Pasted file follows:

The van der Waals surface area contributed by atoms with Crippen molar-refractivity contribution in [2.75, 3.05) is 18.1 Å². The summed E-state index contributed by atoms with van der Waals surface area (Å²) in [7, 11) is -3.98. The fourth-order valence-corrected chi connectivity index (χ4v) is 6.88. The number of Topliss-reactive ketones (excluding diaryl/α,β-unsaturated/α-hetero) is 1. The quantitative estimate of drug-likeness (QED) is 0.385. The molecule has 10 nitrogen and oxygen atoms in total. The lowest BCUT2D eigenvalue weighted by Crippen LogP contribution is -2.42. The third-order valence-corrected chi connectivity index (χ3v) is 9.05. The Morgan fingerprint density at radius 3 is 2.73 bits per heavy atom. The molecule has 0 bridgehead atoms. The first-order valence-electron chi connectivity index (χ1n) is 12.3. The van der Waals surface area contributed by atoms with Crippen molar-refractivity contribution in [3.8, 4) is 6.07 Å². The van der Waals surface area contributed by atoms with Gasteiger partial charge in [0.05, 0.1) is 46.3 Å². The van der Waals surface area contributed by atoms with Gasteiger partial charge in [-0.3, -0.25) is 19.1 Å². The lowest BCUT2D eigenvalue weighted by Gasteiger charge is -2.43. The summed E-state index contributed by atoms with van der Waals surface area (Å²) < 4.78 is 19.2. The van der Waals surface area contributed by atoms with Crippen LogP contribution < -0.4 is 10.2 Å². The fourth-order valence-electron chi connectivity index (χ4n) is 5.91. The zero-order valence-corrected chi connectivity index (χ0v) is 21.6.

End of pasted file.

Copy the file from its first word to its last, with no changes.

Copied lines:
The van der Waals surface area contributed by atoms with Crippen molar-refractivity contribution in [2.75, 3.05) is 18.1 Å². The summed E-state index contributed by atoms with van der Waals surface area (Å²) in [7, 11) is -3.98. The fourth-order valence-corrected chi connectivity index (χ4v) is 6.88. The number of Topliss-reactive ketones (excluding diaryl/α,β-unsaturated/α-hetero) is 1. The quantitative estimate of drug-likeness (QED) is 0.385. The molecule has 10 nitrogen and oxygen atoms in total. The lowest BCUT2D eigenvalue weighted by Crippen LogP contribution is -2.42. The third-order valence-corrected chi connectivity index (χ3v) is 9.05. The Morgan fingerprint density at radius 3 is 2.73 bits per heavy atom. The molecule has 0 bridgehead atoms. The first-order valence-electron chi connectivity index (χ1n) is 12.3. The van der Waals surface area contributed by atoms with Crippen molar-refractivity contribution in [3.8, 4) is 6.07 Å². The van der Waals surface area contributed by atoms with Gasteiger partial charge in [0.05, 0.1) is 46.3 Å². The van der Waals surface area contributed by atoms with Gasteiger partial charge in [-0.3, -0.25) is 19.1 Å². The lowest BCUT2D eigenvalue weighted by Gasteiger charge is -2.43. The summed E-state index contributed by atoms with van der Waals surface area (Å²) < 4.78 is 19.2. The van der Waals surface area contributed by atoms with Crippen LogP contribution < -0.4 is 10.2 Å². The fourth-order valence-electron chi connectivity index (χ4n) is 5.91. The zero-order valence-corrected chi connectivity index (χ0v) is 21.6.